Claims by the agency that disclosure could reasonably be expected to prejudice the supply by staff members of confidential information that facilitates the effective exercise of agency functions was supported by evidence of a staff member
53. Mr Mills' said that he had always given full and frank advice in the course of his work in local government. He said that not to do so would be "unprofessional." He agreed that one should expect a bureaucrat to provide full and frank advice. He said he was not aware of anyone not giving such advice, adding that if he knew some had not given full and frank advice, "I would have to report that." He could not point to a single case where "someone had withheld information for fear of anything."....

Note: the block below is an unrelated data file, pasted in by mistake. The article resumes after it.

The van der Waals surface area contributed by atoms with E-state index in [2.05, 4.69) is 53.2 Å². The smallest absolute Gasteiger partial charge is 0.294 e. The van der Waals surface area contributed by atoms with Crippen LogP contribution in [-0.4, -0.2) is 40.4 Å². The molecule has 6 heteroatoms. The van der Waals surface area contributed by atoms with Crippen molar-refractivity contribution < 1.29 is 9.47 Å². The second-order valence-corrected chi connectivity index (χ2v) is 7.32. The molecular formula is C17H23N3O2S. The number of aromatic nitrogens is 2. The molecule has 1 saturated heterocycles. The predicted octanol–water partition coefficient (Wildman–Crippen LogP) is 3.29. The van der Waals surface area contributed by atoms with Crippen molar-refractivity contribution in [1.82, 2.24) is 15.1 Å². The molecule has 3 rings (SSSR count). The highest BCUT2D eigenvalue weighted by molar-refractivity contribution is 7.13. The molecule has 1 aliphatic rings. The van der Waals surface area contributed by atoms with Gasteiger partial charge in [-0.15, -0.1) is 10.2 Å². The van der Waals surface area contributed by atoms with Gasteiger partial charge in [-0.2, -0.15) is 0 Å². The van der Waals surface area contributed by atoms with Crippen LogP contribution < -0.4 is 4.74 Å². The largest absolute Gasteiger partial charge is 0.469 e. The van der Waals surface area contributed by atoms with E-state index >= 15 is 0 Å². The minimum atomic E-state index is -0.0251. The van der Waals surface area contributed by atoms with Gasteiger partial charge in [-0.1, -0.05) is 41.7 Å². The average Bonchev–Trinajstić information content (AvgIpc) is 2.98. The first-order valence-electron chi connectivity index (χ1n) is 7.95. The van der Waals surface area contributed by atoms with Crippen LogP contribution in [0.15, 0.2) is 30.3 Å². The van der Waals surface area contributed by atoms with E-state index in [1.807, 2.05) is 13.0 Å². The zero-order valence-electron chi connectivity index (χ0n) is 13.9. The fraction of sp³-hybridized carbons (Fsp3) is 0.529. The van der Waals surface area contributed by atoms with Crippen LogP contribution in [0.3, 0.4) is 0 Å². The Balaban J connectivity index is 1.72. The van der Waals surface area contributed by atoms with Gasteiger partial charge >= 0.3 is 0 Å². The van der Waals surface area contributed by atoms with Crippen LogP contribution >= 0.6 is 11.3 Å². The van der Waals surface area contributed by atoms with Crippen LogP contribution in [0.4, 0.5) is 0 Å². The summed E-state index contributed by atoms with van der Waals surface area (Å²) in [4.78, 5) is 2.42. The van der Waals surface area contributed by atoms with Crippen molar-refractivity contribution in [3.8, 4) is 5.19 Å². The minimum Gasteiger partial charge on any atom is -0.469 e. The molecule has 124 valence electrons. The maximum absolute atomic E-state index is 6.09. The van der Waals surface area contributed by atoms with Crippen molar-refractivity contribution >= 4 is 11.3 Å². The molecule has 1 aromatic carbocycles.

56. In the open affidavit Mr Mills expressed the opinion that disclosure of the report would impede the ability of the Agency to obtain and rely on such information in the future. He explained that he considered it "reasonable to assume that other council officers will be reluctant to report misconduct or inappropriate behaviour in future, for fear of reprisal." In my view the cross-examination of Mr Mills demonstrated that he had no reasonable basis for holding this opinion, and that the assumption was not reasonably held. He had no experience of anyone withholding information that they were duty bound to disclose, whether for fear of reprisal or otherwise.
57. Additionally, Mr Mills gave evidence that all the investigations he had been associated with had been treated as and kept confidential. As a result he has no experience of investigations where confidentiality has not been maintained. A consequence is that, in the formation of his opinion, he did so from the basis of having no experience he could contrast with the confidential treatment he was used to.